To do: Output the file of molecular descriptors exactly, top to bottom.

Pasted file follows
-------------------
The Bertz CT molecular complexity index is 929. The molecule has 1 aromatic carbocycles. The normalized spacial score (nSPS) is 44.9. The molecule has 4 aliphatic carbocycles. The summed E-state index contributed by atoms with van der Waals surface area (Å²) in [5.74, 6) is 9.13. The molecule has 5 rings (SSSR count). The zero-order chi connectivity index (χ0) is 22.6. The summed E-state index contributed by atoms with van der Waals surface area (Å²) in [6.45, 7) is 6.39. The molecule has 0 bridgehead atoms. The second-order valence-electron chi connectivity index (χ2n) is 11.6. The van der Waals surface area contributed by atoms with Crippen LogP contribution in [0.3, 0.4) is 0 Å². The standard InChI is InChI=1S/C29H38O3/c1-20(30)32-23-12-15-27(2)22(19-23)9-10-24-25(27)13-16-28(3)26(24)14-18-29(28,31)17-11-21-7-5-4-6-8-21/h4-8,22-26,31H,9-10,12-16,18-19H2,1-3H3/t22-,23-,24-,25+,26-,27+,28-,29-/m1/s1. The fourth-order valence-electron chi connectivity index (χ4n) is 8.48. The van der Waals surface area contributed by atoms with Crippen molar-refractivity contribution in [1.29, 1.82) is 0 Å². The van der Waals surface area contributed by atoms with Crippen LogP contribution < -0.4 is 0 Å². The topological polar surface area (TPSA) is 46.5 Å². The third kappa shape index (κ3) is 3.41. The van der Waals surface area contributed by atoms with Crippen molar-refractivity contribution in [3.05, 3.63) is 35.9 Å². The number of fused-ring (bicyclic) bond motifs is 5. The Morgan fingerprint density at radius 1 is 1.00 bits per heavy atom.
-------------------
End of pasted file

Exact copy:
The Bertz CT molecular complexity index is 929. The molecule has 1 aromatic carbocycles. The normalized spacial score (nSPS) is 44.9. The molecule has 4 aliphatic carbocycles. The summed E-state index contributed by atoms with van der Waals surface area (Å²) in [5.74, 6) is 9.13. The molecule has 5 rings (SSSR count). The zero-order chi connectivity index (χ0) is 22.6. The summed E-state index contributed by atoms with van der Waals surface area (Å²) in [6.45, 7) is 6.39. The molecule has 0 bridgehead atoms. The second-order valence-electron chi connectivity index (χ2n) is 11.6. The van der Waals surface area contributed by atoms with Crippen LogP contribution in [0.3, 0.4) is 0 Å². The standard InChI is InChI=1S/C29H38O3/c1-20(30)32-23-12-15-27(2)22(19-23)9-10-24-25(27)13-16-28(3)26(24)14-18-29(28,31)17-11-21-7-5-4-6-8-21/h4-8,22-26,31H,9-10,12-16,18-19H2,1-3H3/t22-,23-,24-,25+,26-,27+,28-,29-/m1/s1. The fourth-order valence-electron chi connectivity index (χ4n) is 8.48. The van der Waals surface area contributed by atoms with Crippen molar-refractivity contribution in [1.29, 1.82) is 0 Å². The van der Waals surface area contributed by atoms with Crippen LogP contribution < -0.4 is 0 Å². The topological polar surface area (TPSA) is 46.5 Å². The third kappa shape index (κ3) is 3.41. The van der Waals surface area contributed by atoms with Crippen molar-refractivity contribution in [3.05, 3.63) is 35.9 Å². The number of fused-ring (bicyclic) bond motifs is 5. The Morgan fingerprint density at radius 1 is 1.00 bits per heavy atom.